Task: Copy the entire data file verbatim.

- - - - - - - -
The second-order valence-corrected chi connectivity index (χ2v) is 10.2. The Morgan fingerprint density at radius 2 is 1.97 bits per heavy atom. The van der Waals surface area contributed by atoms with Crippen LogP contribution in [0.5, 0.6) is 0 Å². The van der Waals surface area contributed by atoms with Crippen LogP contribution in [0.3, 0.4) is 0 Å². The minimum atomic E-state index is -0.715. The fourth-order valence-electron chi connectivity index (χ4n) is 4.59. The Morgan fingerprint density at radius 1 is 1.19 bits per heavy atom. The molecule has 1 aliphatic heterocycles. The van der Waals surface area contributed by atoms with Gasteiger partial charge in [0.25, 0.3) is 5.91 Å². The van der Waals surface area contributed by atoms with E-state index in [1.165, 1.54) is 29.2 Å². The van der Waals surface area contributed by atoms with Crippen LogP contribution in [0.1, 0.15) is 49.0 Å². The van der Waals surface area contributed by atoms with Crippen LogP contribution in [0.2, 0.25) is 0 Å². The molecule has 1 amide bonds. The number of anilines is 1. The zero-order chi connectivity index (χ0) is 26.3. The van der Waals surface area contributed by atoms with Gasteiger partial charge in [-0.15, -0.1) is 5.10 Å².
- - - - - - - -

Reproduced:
The second-order valence-corrected chi connectivity index (χ2v) is 10.2. The Morgan fingerprint density at radius 2 is 1.97 bits per heavy atom. The van der Waals surface area contributed by atoms with Crippen LogP contribution in [0.5, 0.6) is 0 Å². The van der Waals surface area contributed by atoms with Crippen LogP contribution in [0.3, 0.4) is 0 Å². The minimum atomic E-state index is -0.715. The fourth-order valence-electron chi connectivity index (χ4n) is 4.59. The Morgan fingerprint density at radius 1 is 1.19 bits per heavy atom. The molecule has 1 aliphatic heterocycles. The van der Waals surface area contributed by atoms with Gasteiger partial charge in [0.25, 0.3) is 5.91 Å². The van der Waals surface area contributed by atoms with E-state index in [1.165, 1.54) is 29.2 Å². The van der Waals surface area contributed by atoms with Crippen LogP contribution in [0.1, 0.15) is 49.0 Å². The van der Waals surface area contributed by atoms with Crippen LogP contribution in [0.2, 0.25) is 0 Å². The molecule has 1 amide bonds. The number of anilines is 1. The zero-order chi connectivity index (χ0) is 26.3. The van der Waals surface area contributed by atoms with Gasteiger partial charge in [-0.15, -0.1) is 5.10 Å².